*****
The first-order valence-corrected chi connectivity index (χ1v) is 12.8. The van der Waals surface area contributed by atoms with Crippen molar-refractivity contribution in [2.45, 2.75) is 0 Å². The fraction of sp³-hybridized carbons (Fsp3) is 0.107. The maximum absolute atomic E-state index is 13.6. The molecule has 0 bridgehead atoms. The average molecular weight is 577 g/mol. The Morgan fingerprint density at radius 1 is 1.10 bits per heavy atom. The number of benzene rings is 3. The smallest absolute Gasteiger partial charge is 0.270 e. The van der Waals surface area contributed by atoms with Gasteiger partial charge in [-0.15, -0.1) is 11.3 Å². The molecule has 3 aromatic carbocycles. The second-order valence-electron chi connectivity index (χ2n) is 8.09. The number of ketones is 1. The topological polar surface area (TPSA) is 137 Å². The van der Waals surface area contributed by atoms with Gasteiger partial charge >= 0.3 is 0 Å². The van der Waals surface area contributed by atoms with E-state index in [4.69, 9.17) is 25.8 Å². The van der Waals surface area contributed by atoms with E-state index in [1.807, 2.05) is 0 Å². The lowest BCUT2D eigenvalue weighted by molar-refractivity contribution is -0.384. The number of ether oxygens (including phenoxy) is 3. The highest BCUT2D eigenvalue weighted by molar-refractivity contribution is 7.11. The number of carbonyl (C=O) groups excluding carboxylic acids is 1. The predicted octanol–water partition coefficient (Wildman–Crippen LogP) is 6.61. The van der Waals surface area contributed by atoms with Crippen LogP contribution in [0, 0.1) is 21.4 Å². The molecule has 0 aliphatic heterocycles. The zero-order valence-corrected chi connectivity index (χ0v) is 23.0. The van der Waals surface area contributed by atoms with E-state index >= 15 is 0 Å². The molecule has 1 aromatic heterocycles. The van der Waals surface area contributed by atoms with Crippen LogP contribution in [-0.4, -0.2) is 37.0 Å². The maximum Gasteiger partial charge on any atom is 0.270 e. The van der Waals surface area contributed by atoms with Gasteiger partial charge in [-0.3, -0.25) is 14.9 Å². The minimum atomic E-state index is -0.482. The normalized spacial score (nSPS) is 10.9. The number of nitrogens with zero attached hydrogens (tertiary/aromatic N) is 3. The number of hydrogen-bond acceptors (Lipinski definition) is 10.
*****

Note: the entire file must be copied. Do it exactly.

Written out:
The first-order valence-corrected chi connectivity index (χ1v) is 12.8. The van der Waals surface area contributed by atoms with Crippen molar-refractivity contribution in [2.45, 2.75) is 0 Å². The fraction of sp³-hybridized carbons (Fsp3) is 0.107. The maximum absolute atomic E-state index is 13.6. The molecule has 0 bridgehead atoms. The average molecular weight is 577 g/mol. The Morgan fingerprint density at radius 1 is 1.10 bits per heavy atom. The number of benzene rings is 3. The smallest absolute Gasteiger partial charge is 0.270 e. The van der Waals surface area contributed by atoms with Gasteiger partial charge in [-0.15, -0.1) is 11.3 Å². The molecule has 3 aromatic carbocycles. The second-order valence-electron chi connectivity index (χ2n) is 8.09. The number of ketones is 1. The topological polar surface area (TPSA) is 137 Å². The van der Waals surface area contributed by atoms with Gasteiger partial charge >= 0.3 is 0 Å². The van der Waals surface area contributed by atoms with E-state index in [4.69, 9.17) is 25.8 Å². The van der Waals surface area contributed by atoms with E-state index in [1.807, 2.05) is 0 Å². The lowest BCUT2D eigenvalue weighted by molar-refractivity contribution is -0.384. The number of ether oxygens (including phenoxy) is 3. The highest BCUT2D eigenvalue weighted by molar-refractivity contribution is 7.11. The number of carbonyl (C=O) groups excluding carboxylic acids is 1. The predicted octanol–water partition coefficient (Wildman–Crippen LogP) is 6.61. The van der Waals surface area contributed by atoms with Crippen LogP contribution in [0, 0.1) is 21.4 Å². The molecule has 0 aliphatic heterocycles. The zero-order valence-corrected chi connectivity index (χ0v) is 23.0. The van der Waals surface area contributed by atoms with E-state index >= 15 is 0 Å². The molecule has 1 aromatic heterocycles. The van der Waals surface area contributed by atoms with Crippen LogP contribution in [-0.4, -0.2) is 37.0 Å². The maximum Gasteiger partial charge on any atom is 0.270 e. The van der Waals surface area contributed by atoms with Gasteiger partial charge in [-0.3, -0.25) is 14.9 Å². The minimum atomic E-state index is -0.482. The normalized spacial score (nSPS) is 10.9. The number of nitrogens with zero attached hydrogens (tertiary/aromatic N) is 3. The number of hydrogen-bond acceptors (Lipinski definition) is 10.